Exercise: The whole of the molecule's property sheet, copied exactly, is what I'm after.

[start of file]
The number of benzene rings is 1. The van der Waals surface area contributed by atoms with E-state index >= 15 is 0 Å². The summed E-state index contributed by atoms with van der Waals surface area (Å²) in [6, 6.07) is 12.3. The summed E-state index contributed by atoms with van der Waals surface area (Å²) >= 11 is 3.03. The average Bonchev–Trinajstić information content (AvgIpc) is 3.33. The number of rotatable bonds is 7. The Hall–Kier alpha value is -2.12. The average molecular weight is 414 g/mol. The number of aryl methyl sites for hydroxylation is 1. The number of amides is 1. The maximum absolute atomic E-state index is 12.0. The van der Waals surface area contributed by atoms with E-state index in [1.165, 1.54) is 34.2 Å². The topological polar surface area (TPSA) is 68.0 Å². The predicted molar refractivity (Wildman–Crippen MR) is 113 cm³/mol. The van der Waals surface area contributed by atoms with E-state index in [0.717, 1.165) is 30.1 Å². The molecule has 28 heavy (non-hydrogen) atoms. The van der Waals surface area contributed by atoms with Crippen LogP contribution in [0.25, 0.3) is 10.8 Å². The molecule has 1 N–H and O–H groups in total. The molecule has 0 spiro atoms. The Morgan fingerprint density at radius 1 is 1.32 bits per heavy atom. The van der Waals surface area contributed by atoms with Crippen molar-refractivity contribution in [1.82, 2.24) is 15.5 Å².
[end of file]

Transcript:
The number of benzene rings is 1. The van der Waals surface area contributed by atoms with E-state index >= 15 is 0 Å². The summed E-state index contributed by atoms with van der Waals surface area (Å²) in [6, 6.07) is 12.3. The summed E-state index contributed by atoms with van der Waals surface area (Å²) >= 11 is 3.03. The average Bonchev–Trinajstić information content (AvgIpc) is 3.33. The number of rotatable bonds is 7. The Hall–Kier alpha value is -2.12. The average molecular weight is 414 g/mol. The number of aryl methyl sites for hydroxylation is 1. The number of amides is 1. The maximum absolute atomic E-state index is 12.0. The van der Waals surface area contributed by atoms with E-state index in [1.165, 1.54) is 34.2 Å². The topological polar surface area (TPSA) is 68.0 Å². The predicted molar refractivity (Wildman–Crippen MR) is 113 cm³/mol. The van der Waals surface area contributed by atoms with E-state index in [0.717, 1.165) is 30.1 Å². The molecule has 28 heavy (non-hydrogen) atoms. The van der Waals surface area contributed by atoms with Crippen LogP contribution in [0.25, 0.3) is 10.8 Å². The molecule has 1 N–H and O–H groups in total. The molecule has 0 spiro atoms. The Morgan fingerprint density at radius 1 is 1.32 bits per heavy atom. The van der Waals surface area contributed by atoms with Crippen molar-refractivity contribution in [1.82, 2.24) is 15.5 Å².